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 Post subject: Tapered Windway
PostPosted: Thu Jul 27, 2017 12:59 am 
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I'm curious to know the effect of a tapered windway. I believe the Dixon tapered bore Low D also has a tapered windway, width-wise. Off hand I don't know of any other whistles that have one but Davy Spillane supposedly modified his original Overton by adjusting the block to produce a tapered windway in height. So what does it do?

For example, if you had a whistle with a 1.0mm high normal parallel windway and made an otherwise identical whistle that had a windway exit height of I.00mm but a higher entrance height, what would be the differences in backpressure, breath requirements and balance between octaves?


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 Post subject: Re: Tapered Windway
PostPosted: Thu Jul 27, 2017 2:17 am 
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I taper the windway width. The width at the mouth end is a little wider than at the window end. It helps the flow (less resistance) and thereby clogging resistance. The rounded windway also assists clogging resistance, as does very fine smoothing internally, as does not having the windway height too little. But the height is a big factor for the amount of air flow and what you may call backpressure, in combination with the width at the windway.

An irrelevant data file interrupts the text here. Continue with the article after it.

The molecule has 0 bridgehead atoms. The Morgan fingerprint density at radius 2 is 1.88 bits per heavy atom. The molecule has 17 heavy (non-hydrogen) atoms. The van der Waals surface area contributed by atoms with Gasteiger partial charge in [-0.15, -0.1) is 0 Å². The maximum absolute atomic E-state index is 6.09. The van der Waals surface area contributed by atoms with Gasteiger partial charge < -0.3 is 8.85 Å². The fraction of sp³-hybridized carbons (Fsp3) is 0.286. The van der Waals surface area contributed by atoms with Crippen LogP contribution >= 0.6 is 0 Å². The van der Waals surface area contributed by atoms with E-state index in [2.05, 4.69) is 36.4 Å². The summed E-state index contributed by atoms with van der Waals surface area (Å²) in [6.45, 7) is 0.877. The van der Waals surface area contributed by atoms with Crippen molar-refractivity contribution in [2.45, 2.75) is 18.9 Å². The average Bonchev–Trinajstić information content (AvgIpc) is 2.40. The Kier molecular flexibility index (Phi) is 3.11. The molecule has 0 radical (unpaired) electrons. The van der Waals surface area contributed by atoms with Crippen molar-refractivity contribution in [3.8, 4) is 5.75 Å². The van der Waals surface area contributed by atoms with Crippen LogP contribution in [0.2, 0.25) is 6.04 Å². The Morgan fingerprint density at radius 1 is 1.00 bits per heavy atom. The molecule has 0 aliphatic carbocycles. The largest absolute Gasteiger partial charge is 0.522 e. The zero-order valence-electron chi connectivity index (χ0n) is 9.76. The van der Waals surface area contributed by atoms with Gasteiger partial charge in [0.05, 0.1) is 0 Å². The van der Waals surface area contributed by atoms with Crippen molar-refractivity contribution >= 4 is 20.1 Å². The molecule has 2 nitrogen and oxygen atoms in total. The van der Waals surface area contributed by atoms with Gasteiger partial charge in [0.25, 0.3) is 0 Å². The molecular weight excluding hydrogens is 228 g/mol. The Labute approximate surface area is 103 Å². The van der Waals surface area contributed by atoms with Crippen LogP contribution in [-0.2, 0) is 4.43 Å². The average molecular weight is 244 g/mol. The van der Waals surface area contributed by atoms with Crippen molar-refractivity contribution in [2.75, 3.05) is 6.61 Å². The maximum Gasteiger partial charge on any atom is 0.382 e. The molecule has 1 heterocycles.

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 Post subject: Re: Tapered Windway
PostPosted: Thu Jul 27, 2017 3:26 am 
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How hard can whistles be ?

After all, it's simply Physics 101, right ?

Length of the air column, speed of sound, drill a few holes, no probs, right ?

Hah !

Having spent hours in my garage with drills, files, wood, and pvc, a laptop with an FFT, I'm here to say "it ain't that simple".

Honestly, one brush of the file, one mis-alligned cut, and you're toast.

One eye-opener: swap fipples and tubes and look at the voices. The voice follows the fipple !

God bless Mr. Dixon, Mr. Misha Sommerville, Mr. Reyburn, and the Sweet family. They know how to make beautifully voiced instruments.